2. 2. Washington conference
    3. 3. Water supply problems
    4. 4. Trans-Bay transportation
    5. 5. Water and power act
    6. 6. Constitutional amendments
    7. 7. First annual dinner
    8. 8. Immigration and population
    9. 9. Voting machine
    10. 10. Land tenancy
    11. 11. Address by Secretary Herbert Hoover
    12. 12. Traffic hazards legislation
    13. 13. Progress report for 1922

    Volume 18 (1923-1924)

    1. 1. Governor's first budget
    2. 2. Pending legislation
    3. 3. Marine life conservation
    4. 4. California's forest problems
    5. 5. Immigration restrictions
    6. 6. Regional planning
    7. 7. Hetch Hetchy power
    8. 8. Progress report for 1923

    Volume 19 (1924-1925)

    1. 1. California's highways
    2. 2. Bok peace plan
    3. 3. Administration of justice
    4. 4. Juvenile crime
    5. 5. National defense
    6. 6. Constitutional amendments
    7. 7. Water and power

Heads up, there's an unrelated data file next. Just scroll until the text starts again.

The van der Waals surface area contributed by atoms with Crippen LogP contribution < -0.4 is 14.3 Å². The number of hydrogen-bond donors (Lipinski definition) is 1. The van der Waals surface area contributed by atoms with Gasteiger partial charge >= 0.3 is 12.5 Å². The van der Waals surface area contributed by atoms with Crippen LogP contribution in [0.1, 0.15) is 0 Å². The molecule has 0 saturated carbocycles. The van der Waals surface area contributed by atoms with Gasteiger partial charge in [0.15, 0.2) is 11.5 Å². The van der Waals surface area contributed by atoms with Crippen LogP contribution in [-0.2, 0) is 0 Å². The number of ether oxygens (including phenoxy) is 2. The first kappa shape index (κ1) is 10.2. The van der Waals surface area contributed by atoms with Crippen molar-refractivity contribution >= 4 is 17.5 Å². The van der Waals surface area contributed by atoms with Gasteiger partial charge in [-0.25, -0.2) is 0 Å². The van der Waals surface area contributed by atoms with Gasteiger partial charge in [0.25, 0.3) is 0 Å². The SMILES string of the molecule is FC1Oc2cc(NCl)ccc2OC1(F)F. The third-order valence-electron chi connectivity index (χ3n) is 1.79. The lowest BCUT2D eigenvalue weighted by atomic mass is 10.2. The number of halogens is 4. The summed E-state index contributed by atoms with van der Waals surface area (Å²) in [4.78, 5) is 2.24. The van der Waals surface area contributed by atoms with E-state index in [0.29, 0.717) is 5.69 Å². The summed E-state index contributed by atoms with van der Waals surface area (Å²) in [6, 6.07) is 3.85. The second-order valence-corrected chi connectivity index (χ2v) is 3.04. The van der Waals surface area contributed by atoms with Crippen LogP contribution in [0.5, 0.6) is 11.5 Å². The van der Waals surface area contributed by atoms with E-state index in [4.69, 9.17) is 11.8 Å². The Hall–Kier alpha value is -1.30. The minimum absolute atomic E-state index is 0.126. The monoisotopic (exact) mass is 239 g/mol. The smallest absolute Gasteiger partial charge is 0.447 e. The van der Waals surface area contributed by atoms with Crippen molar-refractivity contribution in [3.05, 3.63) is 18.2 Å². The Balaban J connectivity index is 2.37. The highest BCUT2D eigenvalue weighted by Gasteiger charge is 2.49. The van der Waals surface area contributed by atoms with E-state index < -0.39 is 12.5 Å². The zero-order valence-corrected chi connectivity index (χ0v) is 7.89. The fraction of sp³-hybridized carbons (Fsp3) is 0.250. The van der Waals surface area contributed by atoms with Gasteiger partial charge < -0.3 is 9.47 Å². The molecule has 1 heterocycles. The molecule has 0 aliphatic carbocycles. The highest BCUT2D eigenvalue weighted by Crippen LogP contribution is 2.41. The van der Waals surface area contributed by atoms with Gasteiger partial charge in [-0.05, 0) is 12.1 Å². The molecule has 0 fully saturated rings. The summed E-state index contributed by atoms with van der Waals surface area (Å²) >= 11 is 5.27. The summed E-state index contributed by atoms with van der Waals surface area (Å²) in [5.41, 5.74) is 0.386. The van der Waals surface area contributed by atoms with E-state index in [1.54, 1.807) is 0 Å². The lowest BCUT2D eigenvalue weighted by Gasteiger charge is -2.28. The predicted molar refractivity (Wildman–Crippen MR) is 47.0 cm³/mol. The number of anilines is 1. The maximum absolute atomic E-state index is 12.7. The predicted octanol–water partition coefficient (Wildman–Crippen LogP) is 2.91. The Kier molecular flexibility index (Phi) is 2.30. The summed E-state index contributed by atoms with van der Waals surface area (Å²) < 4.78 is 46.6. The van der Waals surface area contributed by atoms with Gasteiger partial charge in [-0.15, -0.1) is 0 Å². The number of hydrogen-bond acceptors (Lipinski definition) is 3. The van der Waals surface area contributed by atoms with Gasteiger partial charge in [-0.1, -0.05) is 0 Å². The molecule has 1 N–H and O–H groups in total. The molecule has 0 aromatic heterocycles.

8. 8. Advance in science
    9. 9. Fire insurance
    10. 10. Direct primary
    11. 11. Progress report for 1924

    Volume 20 (1925-1926)

    1. 1. State's budget
    2. 2. Highway finance
    3. 3. Motion pictures
    4. 4. California's schools
    5. 5. Employment problems
    6. 6. Earthquake studies
    7. 7. Bay bridges
    8. 8. World court
    9. 9. Irrigation and agriculture
    10. 10. City plans
    11. 11. Progress report for 1925

    Volume 21 (1926-1927)

    1. 1. Mexican immigration
    2. 2. Colorado River problems
    3. 3. Indians in California
    4. 4. Eugenics
    5. 5. Compulsory auto liability insurance
    6. 6. State's health
    7. 7. Constitutional amendments
    8. 8. Legislative preparedness for war
    9. 9. Crime wave
    10. 10. State finances
    11. 11. Drouth [Drought] in California
    12. 12. Progress report for 1926

    Volume 22 (1927-1928)

    1. 1. Art, letters and music
    2. 2. Auto accident prevention
    3. 3. Occupational restrictions
    4. 4. America in China
    5. 5. Judicial elections
    6. 6. City planning
    7. 7. Swing Johnson bill
    8. 8. Disarmament
    9. 9. Immigration quota
    10. 10. Farm aid problems
    11. 11. Progress report for 1927